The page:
McLaughlin, Van Dusen and Adams, Circuit Judges.
VAN DUSEN, Circuit Judge.
These cases, consolidated for appeal, involve the possible liability of a trustee in reorganization and his attorney for the payment of interest on, or a similar charge for the use of, that portion of a third interim allowance and fee granted by the district court without specification of a payment date, paid subsequent to such grant, and later found to be excessive by this court. We find on this record that payments for the use of this money improperly taken from the bankruptcy estate should be made by the above-mentioned fiduciaries.
The factual background of these reorganization proceedings for the debtor corporation is set out in In re Imperial "400" National, Inc., 429 F.2d 671 (3d Cir. 1970). On December 29, 1969, the district court entered an order, over the unanimous objections of the Creditors Committee, awarding third interim allowances to the trustee of $90,000 and third interim fees of $125,000 to the trustee's counsel. At the time this order was entered, the court and the abovementioned fiduciaries were notified by at least one creditor, counsel for the General Tire Pension Funds, that an appeal of the order would be filed. Prior to the filing of notices of appeal on January 20, 1970, payments of the third interim allowance and fee were made to the trustee and his counsel.*fn1 This court, in its August 1970 opinion, In re Imperial "400" National, Inc., 432 F.2d 232 (Appeals Nos. 18,804-18,809), reversed the district court order of December 22, 1969, and remanded for further proceedings, stating that "In no event, however, shall awards of interim compensation for the third period exceed $27,500. to the trustee or $45,000. to his attorney."*fn2
On October 13, 1970, a hearing was held before the district court and all parties consented to interim awards of $27,500 to the trustee and $45,000 to his counsel. Subsequently the excess of the earlier allowances over these agreed upon allowances were returned to the estate. On October 15, 1970, the trustee's counsel reimbursed the debtor's estate in the amount of $80,000 and the trustee made a similar reimbursement of $62,500 on November 9, 1970.
At the October 13, 1970, hearing, the question of interest on the above sums to be returned to the bankruptcy estate was raised. Upon motion of a creditor, the question of interest charges on the above-mentioned $80,000 and $62,500 was reconsidered on December 14, 1970.*fn3 On March 10, 1971, the district court entered an order exempting the trustee from any interest payments but requiring the trustee's counsel to pay the interest which had accrued on that portion of the allowance which he was required to return to the estate.*fn4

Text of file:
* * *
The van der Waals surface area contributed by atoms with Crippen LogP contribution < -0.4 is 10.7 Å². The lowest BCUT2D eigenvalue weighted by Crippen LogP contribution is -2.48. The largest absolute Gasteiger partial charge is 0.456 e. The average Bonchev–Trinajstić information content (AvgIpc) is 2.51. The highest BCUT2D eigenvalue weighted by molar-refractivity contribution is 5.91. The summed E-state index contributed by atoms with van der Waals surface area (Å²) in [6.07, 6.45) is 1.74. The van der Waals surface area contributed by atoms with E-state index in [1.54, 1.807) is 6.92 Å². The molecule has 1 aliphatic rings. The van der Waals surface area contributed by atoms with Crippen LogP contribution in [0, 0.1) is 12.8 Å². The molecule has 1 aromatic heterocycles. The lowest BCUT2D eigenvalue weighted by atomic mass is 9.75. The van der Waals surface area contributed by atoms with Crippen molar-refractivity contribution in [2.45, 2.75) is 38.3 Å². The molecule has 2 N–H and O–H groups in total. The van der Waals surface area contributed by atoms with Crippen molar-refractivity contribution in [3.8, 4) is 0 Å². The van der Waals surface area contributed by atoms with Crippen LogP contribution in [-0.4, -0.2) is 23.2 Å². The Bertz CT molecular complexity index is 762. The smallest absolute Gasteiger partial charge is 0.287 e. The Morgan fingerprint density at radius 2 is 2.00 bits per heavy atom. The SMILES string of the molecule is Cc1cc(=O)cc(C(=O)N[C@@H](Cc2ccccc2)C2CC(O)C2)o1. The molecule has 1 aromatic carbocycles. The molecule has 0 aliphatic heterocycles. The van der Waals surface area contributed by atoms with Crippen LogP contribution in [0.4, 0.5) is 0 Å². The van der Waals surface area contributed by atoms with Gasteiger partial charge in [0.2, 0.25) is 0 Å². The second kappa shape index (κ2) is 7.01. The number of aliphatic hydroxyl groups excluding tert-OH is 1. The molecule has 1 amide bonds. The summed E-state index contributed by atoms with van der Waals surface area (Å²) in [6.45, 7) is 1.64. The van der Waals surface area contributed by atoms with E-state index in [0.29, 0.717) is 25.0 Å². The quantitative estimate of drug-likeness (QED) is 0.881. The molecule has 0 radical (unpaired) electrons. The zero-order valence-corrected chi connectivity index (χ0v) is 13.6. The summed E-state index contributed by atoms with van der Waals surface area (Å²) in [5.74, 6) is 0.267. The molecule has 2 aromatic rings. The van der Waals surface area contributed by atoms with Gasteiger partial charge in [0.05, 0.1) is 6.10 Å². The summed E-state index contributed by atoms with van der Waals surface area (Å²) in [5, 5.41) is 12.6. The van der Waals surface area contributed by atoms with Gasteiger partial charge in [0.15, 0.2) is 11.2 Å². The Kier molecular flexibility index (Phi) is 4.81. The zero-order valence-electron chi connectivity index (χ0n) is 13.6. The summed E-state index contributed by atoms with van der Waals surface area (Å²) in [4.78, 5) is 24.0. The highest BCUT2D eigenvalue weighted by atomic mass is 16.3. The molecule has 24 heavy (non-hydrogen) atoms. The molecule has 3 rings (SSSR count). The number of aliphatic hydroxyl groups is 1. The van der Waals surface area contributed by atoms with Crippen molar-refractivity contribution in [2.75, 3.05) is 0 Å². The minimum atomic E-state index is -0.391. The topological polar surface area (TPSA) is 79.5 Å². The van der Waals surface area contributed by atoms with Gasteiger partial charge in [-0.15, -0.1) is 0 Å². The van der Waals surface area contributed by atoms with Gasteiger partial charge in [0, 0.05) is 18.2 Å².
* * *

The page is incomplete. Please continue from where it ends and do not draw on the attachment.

A trustee in reorganization is an officer of the court*fn5 who occupies a special fiduciary position,*fn6 and counsel for the trustee has equivalent fiduciary responsibilities to the estate in reorganization and the creditors.*fn7
On this record, we have concluded that the trustee and his counsel are required to repay to the bankruptcy estate interest at the prevailing rate of return being earned by the estate on its invested funds during 1970 on the above-mentioned $62,500 and $80,000,*fn8 from the above-mentioned applicable payment dates in January 1970 until the applicable dates of repayment in November and October 1970, respectively,*fn9 particularly because of these reasons presented by the facts of this case:
A. All members of the Creditors Committee and the creditors having the largest claims, as well as the SEC, objected to these interim fees and allowances, and at least one creditor notified the court and the above-mentioned fiduciaries of its intention to appeal from the December 22, 1969, order before any payments were made pursuant to that order. See, also, note 1 above.
B. The allowance and fee authorized by the district court were withdrawn by the trustee prior to the expiration of the time allowed for taking an appeal from the creditor-opposed court order granting the awards and after oral notice had been given that such an appeal would be taken. We agree with the position expressed by Judge Learned Hand in Central Hanover Bank & Trust Co. v. Herbst, 93 F.2d 510, 512 (2d Cir. 1937), that a fiduciary who has been awarded money by a court order is charged with notice that the award is conditional until the time to appeal it has expired and that the award will not protect him if reversed. In a case such as the instant action, where notice of an appeal has been given, the fiduciary who withdraws funds is guilty of a breach of his fiduciary duty.*fn10 The danger of such withdrawals, where a fiduciary is paying fiduciary funds to himself, is illustrated by the Central Hanover case, where the receiver who withdrew his allowance became insolvent prior to a reversal of the award of the allowance.*fn11
C. When a trustee has violated any duty which he owes as a trustee to the beneficiaries,*fn12 he is chargeable with:
"(a) any loss or depreciation in value of the trust estate resulting from ...